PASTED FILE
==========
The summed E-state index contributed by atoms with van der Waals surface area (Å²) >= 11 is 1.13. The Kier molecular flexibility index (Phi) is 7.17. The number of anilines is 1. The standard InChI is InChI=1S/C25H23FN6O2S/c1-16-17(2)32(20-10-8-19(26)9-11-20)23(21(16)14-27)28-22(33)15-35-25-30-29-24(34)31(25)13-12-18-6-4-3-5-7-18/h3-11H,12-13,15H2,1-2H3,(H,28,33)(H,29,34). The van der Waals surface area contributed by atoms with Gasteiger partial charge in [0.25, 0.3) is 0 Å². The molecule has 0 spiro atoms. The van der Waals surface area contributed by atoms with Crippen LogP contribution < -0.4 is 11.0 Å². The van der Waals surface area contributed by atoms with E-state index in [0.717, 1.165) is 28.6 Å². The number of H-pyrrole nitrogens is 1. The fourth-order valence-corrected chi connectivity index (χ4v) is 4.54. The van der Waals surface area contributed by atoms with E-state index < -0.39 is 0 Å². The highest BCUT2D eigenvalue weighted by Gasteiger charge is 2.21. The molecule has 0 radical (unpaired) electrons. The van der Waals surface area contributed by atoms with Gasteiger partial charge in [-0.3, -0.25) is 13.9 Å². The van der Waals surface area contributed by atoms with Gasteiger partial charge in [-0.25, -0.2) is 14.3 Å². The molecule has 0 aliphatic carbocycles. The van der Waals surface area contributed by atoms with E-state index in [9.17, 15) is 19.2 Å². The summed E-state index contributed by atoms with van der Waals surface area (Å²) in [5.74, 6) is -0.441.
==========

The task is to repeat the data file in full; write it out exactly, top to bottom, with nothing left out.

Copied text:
The summed E-state index contributed by atoms with van der Waals surface area (Å²) >= 11 is 1.13. The Kier molecular flexibility index (Phi) is 7.17. The number of anilines is 1. The standard InChI is InChI=1S/C25H23FN6O2S/c1-16-17(2)32(20-10-8-19(26)9-11-20)23(21(16)14-27)28-22(33)15-35-25-30-29-24(34)31(25)13-12-18-6-4-3-5-7-18/h3-11H,12-13,15H2,1-2H3,(H,28,33)(H,29,34). The van der Waals surface area contributed by atoms with Gasteiger partial charge in [0.25, 0.3) is 0 Å². The molecule has 0 spiro atoms. The van der Waals surface area contributed by atoms with Crippen LogP contribution < -0.4 is 11.0 Å². The van der Waals surface area contributed by atoms with E-state index in [0.717, 1.165) is 28.6 Å². The number of H-pyrrole nitrogens is 1. The fourth-order valence-corrected chi connectivity index (χ4v) is 4.54. The van der Waals surface area contributed by atoms with E-state index < -0.39 is 0 Å². The highest BCUT2D eigenvalue weighted by Gasteiger charge is 2.21. The molecule has 0 radical (unpaired) electrons. The van der Waals surface area contributed by atoms with Gasteiger partial charge in [-0.3, -0.25) is 13.9 Å². The van der Waals surface area contributed by atoms with Gasteiger partial charge in [-0.25, -0.2) is 14.3 Å². The molecule has 0 aliphatic carbocycles. The van der Waals surface area contributed by atoms with E-state index in [9.17, 15) is 19.2 Å². The summed E-state index contributed by atoms with van der Waals surface area (Å²) in [5.74, 6) is -0.441.